Perovskite Solar Out-Benches Rivals in 2021

On threshold of landmark 30 percent efficiency, Oxford PV leads charge for next wave of renewables

2 min read
perovskite silicon cell
An Oxford PV commercial sized perovskite-silicon tandem cell.
Photo: Oxford PV

In October, when the International Energy Agency pronounced solar energy the “cheapest electricity in history,” their claim rested on largely inefficient panel technologies in the 15-25 percent range. Imagine, say perovskite PV advocates, what new standards solar power could set with efficiencies of 30 percent or more. 

As of December, photovoltaic panel efficiency ratings north of 30 percent no longer seemed quite so theoretical either. 

December was the month the U.S. National Renewable Energy Laboratory certified U.K. startup Oxford PV’s new record: A single solar cell coated with the mineral perovskite, NREL confirmed, can now convert 29.52 percent of incident solar energy into electricity. According to NREL’s own benchmarking, conventional silicon cells appear to have maxed out at 27.6 percent. 

Oxford PV, a ten-year-old spinoff from the University of Oxford, in England, say they expect to cross over into the 30s soon, too.

At its current pace, the company says it expects to be manufacturing cells with 33 percent efficiency within four years. One competitor in the perovskite-silicon PV race, the German research institute Helmholtz-Zentrum Berlin, has already achieved 29.15 percent efficiency with their perovskite cell and expects to be able to push its rating up to 32.4 percent. 

“We hope [this technology] will change the face of photovoltaics and accelerate the adoption of solar to address climate change,” Chris Case, Oxford PV’s chief technology officer, says of his company’s tandem perovskite-silicon cells. 

The tandem approach—coating an ordinary silicon wafer with a thin-film layer of perovskite material—enables Oxford PV to capture more available solar radiation. The perovskite layer absorbs shorter wavelengths, while the silicon layer absorbs longer wavelengths. To improve efficiency, the company expects to refine the cells’ coatings and antireflection layers and remove defects and impurities, Case says. 

Companies and universities worldwide are looking to perovskites as a potential future replacement for silicon, in the hopes of making renewable energy more affordable and accessible.

Early prototypes of perovskite solar cells were unstable and degraded quickly. But over the past decade, researchers have steadily improved the stability and durability of perovskite materials for both indoor and outdoor applications.

Oxford PV expects to start selling its perovskite-silicon cells to the public in early 2022, says CEO Frank Averdung. That would make it the first company to bring such a product to the global solar market.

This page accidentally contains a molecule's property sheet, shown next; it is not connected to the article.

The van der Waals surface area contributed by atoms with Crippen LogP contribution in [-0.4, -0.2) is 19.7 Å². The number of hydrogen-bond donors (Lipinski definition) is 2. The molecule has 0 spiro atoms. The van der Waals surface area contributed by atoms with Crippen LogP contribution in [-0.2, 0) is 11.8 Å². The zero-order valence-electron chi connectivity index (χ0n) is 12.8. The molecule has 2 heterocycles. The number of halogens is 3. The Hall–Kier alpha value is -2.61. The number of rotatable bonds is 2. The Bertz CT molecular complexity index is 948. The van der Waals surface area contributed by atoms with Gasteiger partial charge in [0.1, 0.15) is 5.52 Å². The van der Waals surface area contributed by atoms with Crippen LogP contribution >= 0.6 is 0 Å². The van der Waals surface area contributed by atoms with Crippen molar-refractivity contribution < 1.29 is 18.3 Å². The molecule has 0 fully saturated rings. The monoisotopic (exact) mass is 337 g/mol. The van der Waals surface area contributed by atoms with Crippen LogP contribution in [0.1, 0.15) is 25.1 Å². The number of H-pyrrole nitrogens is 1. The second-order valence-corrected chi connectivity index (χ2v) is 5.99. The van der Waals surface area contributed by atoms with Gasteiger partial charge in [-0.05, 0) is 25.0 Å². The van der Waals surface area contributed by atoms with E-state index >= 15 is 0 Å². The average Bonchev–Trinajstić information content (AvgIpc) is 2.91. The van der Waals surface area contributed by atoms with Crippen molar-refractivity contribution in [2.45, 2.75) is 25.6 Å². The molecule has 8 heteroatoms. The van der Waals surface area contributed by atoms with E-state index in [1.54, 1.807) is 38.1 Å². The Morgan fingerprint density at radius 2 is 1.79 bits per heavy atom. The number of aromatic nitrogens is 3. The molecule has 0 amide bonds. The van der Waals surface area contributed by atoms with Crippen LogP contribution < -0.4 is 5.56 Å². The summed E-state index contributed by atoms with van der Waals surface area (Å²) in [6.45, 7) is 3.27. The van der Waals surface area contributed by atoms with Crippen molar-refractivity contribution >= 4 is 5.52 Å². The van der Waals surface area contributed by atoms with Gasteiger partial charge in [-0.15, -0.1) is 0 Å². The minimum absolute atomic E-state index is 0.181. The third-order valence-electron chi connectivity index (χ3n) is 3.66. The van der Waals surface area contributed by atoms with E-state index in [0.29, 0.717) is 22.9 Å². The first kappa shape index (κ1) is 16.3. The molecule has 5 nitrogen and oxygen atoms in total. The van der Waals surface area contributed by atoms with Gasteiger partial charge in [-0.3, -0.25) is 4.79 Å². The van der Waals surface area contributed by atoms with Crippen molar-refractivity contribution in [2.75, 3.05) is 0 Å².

The startup is expanding its pilot plant in Germany into a 100-megawatt-capacity solar cell factory. Oxford PV began producing small volumes of cells there in 2017. The company has field-tested the technology for more than a year, Case says.

So far, he adds, data suggest the cells perform about the same as commercial silicon panels. “We see no degradation that’s any different than reference commercial panels that we’re comparing to,” Case says. 

He says it typically takes a couple of years for efficiency achievements in the lab to appear in factory-produced cells. Thus the first devices off Oxford PV’s manufacturing line will have an efficiency of 26 percent—higher than any other commercially available solar cell, Averdung says. The company expects residential rooftop solar projects using its technology will generate 20 percent more power using the same number of cells as existing installations.

Some solar researchers remain skeptical of perovskites, pointing to the material’s potential to degrade when exposed to moisture, harsh temperatures, salt spray, oxygen, and other elements. Case says Oxford PV’s cells have passed a battery of accelerated stress tests, both internally and by third parties.

“They will definitely be expected to last as long or longer than any of the best silicon modules that are out there,” he says of the cells.

The Conversation (0)
This photograph shows a car with the words “We Drive Solar” on the door, connected to a charging station. A windmill can be seen in the background.

The Dutch city of Utrecht is embracing vehicle-to-grid technology, an example of which is shown here—an EV connected to a bidirectional charger. The historic Rijn en Zon windmill provides a fitting background for this scene.

We Drive Solar

Hundreds of charging stations for electric vehicles dot Utrecht’s urban landscape in the Netherlands like little electric mushrooms. Unlike those you may have grown accustomed to seeing, many of these stations don’t just charge electric cars—they can also send power from vehicle batteries to the local utility grid for use by homes and businesses.

Debates over the feasibility and value of such vehicle-to-grid technology go back decades. Those arguments are not yet settled. But big automakers like Volkswagen, Nissan, and Hyundai have moved to produce the kinds of cars that can use such bidirectional chargers—alongside similar vehicle-to-home technology, whereby your car can power your house, say, during a blackout, as promoted by Ford with its new F-150 Lightning. Given the rapid uptake of electric vehicles, many people are thinking hard about how to make the best use of all that rolling battery power.

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